At an Interbike trade show some years ago, one whimsical and somewhat fed up manufacturer exhibited his “latest model.” It was his “lowest-priced Shimano Ultegra bike,” featuring an entire Ultegra kit hanging from a metal coat hanger.
Four years out of every five, that’s how it is in the bike biz. “What’s your cheapest Dura Ace bike?” ask retailers, who show little interest in the frame on which the parts hang.
But that’s changing, and nowhere is this more evident than in the tri market. Is anyone asking what hubs come on a popular bike? What brake calipers? Stem? Headset? In this market, the hot features are frame materials, geometry, and whether the bike and its tubes are truly aerodynamic.
All these are “frame features,” and this is why we think 2006 can fairly be called “The Year of the Frame.” This is the first of three themes that set this model year apart from any in recent memory.
The second theme is a subset of the first, in that it speaks to a specific category of frame. Perhaps the best example is Cervelo’s P2 Carbon, a sub-$4000 complete bike that can compete with any bike, at any price. Starting with Kuota’s sub-$3000 K-factor, and up through to its $4400 Kalibur and beyond to Orbea’s value-spec’d Ordu, you find three Quintana Roos (Seduza, Caliente, Lucero), another Cervelo (P3 Carbon), a pair of Giant Trinity models, and two builds of Trek’s Equinox TTX. Also in this general price point, let’s not forget, is the updated version of the original carbon tri bike, Kestrel’s Airfoil Pro.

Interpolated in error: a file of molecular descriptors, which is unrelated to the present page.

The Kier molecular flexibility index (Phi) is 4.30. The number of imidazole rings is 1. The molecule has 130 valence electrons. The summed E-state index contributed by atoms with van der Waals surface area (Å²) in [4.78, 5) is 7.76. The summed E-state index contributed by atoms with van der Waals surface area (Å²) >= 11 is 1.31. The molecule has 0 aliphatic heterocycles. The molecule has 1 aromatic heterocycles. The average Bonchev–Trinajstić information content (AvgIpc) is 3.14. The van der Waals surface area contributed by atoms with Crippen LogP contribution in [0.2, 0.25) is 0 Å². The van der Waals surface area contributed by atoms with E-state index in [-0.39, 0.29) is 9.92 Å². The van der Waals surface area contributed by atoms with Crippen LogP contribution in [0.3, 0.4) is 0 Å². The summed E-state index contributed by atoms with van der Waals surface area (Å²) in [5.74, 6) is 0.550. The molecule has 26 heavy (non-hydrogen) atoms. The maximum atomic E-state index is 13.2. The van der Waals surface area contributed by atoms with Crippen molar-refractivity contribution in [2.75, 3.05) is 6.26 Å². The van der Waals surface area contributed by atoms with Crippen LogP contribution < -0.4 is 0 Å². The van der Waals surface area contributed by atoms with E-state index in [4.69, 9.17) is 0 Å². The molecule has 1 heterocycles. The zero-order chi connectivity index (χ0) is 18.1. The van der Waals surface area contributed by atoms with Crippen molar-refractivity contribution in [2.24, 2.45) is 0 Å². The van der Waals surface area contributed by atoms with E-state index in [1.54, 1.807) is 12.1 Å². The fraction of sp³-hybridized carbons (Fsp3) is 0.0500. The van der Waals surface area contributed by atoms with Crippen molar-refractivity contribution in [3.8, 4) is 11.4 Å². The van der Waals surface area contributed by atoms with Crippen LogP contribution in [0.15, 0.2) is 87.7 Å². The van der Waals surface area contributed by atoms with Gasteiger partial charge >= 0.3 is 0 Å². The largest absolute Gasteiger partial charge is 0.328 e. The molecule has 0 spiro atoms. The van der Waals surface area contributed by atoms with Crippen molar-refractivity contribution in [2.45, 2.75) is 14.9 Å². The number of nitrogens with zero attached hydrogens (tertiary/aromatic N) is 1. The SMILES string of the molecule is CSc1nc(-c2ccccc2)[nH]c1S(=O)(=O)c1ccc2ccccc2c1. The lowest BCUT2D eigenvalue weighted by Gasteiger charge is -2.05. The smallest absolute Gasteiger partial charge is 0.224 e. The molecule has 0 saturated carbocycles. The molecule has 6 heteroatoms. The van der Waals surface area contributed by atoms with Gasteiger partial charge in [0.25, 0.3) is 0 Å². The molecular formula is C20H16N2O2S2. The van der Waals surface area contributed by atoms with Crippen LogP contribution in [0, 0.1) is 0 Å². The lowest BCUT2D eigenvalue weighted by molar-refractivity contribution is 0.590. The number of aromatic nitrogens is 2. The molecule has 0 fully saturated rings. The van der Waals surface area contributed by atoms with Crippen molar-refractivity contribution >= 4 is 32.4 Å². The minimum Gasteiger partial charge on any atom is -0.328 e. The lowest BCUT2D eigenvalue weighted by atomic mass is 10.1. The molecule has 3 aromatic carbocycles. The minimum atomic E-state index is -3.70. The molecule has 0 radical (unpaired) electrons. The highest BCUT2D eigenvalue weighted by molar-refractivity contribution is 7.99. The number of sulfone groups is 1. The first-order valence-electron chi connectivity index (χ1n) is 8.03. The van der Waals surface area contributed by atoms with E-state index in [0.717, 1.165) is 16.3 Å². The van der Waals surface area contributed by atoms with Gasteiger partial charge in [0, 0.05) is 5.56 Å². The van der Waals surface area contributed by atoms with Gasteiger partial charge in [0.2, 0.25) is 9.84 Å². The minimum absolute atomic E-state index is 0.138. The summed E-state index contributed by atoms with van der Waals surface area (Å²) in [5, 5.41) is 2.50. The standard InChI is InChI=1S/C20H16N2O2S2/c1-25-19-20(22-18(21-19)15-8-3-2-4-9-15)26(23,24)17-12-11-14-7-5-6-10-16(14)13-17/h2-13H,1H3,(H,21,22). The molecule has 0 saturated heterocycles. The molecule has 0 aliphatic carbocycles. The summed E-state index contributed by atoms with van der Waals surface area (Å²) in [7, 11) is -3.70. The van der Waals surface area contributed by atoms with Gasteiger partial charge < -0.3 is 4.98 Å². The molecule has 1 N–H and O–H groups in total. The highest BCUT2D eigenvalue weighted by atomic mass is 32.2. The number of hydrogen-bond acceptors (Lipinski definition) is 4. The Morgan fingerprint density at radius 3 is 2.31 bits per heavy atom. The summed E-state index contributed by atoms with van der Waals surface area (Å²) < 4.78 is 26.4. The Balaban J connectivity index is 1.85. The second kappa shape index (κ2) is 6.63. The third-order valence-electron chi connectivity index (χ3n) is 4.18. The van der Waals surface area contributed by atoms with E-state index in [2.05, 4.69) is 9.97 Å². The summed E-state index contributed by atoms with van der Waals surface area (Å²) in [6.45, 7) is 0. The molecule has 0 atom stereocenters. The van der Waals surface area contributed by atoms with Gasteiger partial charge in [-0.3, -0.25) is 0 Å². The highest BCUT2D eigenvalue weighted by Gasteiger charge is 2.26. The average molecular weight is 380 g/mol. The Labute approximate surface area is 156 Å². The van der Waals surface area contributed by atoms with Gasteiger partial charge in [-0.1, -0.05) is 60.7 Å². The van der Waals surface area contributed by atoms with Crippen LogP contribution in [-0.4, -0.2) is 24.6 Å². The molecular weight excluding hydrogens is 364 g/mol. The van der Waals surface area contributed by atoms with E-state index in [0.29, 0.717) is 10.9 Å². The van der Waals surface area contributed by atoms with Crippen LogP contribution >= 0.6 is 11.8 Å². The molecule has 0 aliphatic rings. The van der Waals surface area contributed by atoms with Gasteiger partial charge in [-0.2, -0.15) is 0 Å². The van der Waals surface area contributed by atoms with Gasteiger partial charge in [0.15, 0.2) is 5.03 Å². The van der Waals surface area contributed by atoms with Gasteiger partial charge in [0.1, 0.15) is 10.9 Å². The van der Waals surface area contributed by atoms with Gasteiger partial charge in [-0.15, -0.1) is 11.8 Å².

Each of these bikes has this in common: You can win any race on it, you have nothing to apologize for, and little to wish for underneath you that didn’t come as original equipment. When one ponders BMC’s time trial bike, how much more, really, do you get for $12,500 that doesn’t come on a P2 Carbon or Kuota Kalibur, which have a combined cost that is less than half the BMC’s price? The value at this mid price point is notable.
Finally, there is one other theme you’ll find in almost all these 2006 mid-and higher-priced bikes. Companies like Kuota, Cervelo, Litespeed, Quintana Roo, Felt, Orbea, Giant, Look, Time and many others solved a tricky engineering problem: inserting an aero seat post into an aero seat tube. In so doing, another issue formerly put to bed proved once again thorny. It used to be easy to make a 75° bike ride with an apparent seat angle of 78°. It was not a problem to make a 76° bike ride at 81°. You just substituted a new seat post, or flipped the one you had backwards. But not anymore, not with proprietary aero seat posts that could not be replaced. Bike makers had to go back and figure out how to accommodate the wide range of customers to whom they wanted to sell. Cervelo, Javelin and Kestrel have seat posts featuring multiple holes inside of which the post’s hardware clamps onto the saddle’s rails. Simply move the hardware into the forward or rearward holes and you have an apparent seat angle that varies widely.